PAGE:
I was in a conversation yesterday about sexual harassment of women in trades - and heard a story which I bet wasn’t a one-off.
The story was about an apprentice who each day would eat lunch in her car, rather than in the lunch room with everyone else.
Why? Because there was sexually explicit and objectifying pictures of women hung on the wall.
And her colleagues weren’t planning on doing anything about this.
So hang on - why is this the apprentices’ problem? Why is she having to change her behaviour at work instead of eating lunch in the smoko room?
It’s obvious that who has to, and who doesn’t have to take responsibility here is a big part of the problem.
What we hear about is sexual violence and harassment ‘against women’.
But there’s a big gaping, missing, man-sized blank. Read it again. Violence and harassment ‘against women’. Women, grammatically speaking, are the object of the sentence, but the sentence lacks a subject - the person doing the doing.
And that’s the problem with our polite addressing of the problem. We are happy to name who violence and harassment is being done to, but nobody wants to put their finger on the vast bulk of people committing the violence and harassment.
So, from now on we are going to talk about sexual violence and harassment by men in the workplace, against women. Because unless we confront that power- men abusing their structural power over women and gender minorities - things aren’t going to get any better.
The conversation yesterday reminded me of a very well-made comment from National Council of Women CEO Gill Greer last week.
“Rape culture is a culture where we normalise sexual violence. We see this on a continuum – from rape jokes, ‘locker room banter’ and victim blaming, through to catcalling, non-consensual sexual photos, to sexual coercion and rape,” Gill said.
So, what is being done about sexual violence at work?
Across the Tasman, a national inquiry into sexual harassment was announced last week. And on the global stage, a meeting this month of the world’s unions, employers and governments at the International Labour Organisation (ILO) have set in place plans for an international convention on gender based violence at work.
As the meeting report at the ILO said – “Global social media campaigns on violence and harassment against women – #MeToo, #YoTambién, #BalanceTonPorc and #NiUnaMenos – showed how urgent and relevant this discussion was for the world of work.”
Social media moments give voice to people and build online community. Inquiries can help identify solutions and ILO conventions will play a key role in raising standards of what we expect in worksites across the globe.
But if we’re going to be effective in confronting power imbalance - men’s power over women - we know in the union movement that challenging power needs to happen collectively.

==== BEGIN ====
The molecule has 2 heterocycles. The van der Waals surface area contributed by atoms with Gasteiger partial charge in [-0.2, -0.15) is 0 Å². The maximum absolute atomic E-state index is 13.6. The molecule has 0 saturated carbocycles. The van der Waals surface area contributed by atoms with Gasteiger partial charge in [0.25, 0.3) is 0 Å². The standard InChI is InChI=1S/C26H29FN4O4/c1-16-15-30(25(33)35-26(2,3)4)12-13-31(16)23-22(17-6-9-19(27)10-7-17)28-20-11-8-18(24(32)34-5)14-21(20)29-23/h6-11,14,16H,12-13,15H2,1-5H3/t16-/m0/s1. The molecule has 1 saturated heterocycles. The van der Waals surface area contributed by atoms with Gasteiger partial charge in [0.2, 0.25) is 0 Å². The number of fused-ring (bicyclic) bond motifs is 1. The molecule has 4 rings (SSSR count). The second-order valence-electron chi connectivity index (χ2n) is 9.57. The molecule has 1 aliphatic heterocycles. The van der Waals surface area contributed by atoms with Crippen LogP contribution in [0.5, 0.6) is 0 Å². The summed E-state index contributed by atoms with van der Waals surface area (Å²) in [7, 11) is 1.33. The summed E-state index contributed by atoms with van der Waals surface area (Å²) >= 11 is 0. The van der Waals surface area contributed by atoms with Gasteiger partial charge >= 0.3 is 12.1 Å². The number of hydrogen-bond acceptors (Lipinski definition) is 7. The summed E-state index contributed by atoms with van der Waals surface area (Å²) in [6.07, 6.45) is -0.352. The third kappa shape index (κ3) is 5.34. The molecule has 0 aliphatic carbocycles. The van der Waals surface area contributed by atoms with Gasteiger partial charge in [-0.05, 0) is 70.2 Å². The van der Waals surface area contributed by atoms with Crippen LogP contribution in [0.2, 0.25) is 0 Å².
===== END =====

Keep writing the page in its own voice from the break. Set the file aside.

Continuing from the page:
Few have articulated this point as well recently as Liza Featherstone and Jane McAlevey in this excellent discussion late last year.
Featherstone and McAlevey are clear: what's needed is better economic power for women - to achieve equality with the economic and career power currently wielded by men. Both weak HR department-driven responses, and moral witnessing and hashtags on their own, completely miss the mark.
New Zealand’s Screen Women’s Action Group underscores Featherstone and McAlevey’s point. Spokesperson Emma Slade told the Listener women in the industry are vulnerable to harassment from men because they’re often short-term, nomadic contractors, frequently working far from home in a hierarchical business. “People don’t know what to do, who to talk to or what to say. They are terrified of losing their jobs. People say you should speak out, but that’s a really hard thing to do, and the younger you are and the more down the chain you are, the harder it is,” she said.
Pictured- NZNO Organiser Georgia Choveaux (left) and Unite Organiser Jasmine Taankink (right).
Screen Women's Action Group are one of a number of unions or collectives of workers who are getting active on how to address sexual harassment and violence at work. Advocacy for public sector workplaces, fast food workers as described by Unite Organiser Jasmine Taankink, and across different sectors in this commentary from NZNO Organiser Georgia Choveaux all have the common theme of organisational responsibility.
Union delegates, health and safety reps, and workers generally can all be part of a collective movement to keep our workplaces free from the sexual violence which is largely perpetrated by men.
Rather than expecting the targets of assault and harassment to be responsible for standing up against further abuse, it's time we step up and make sexual harassment, gender inequality and rape culture a working people’s issue, and a men’s issue too.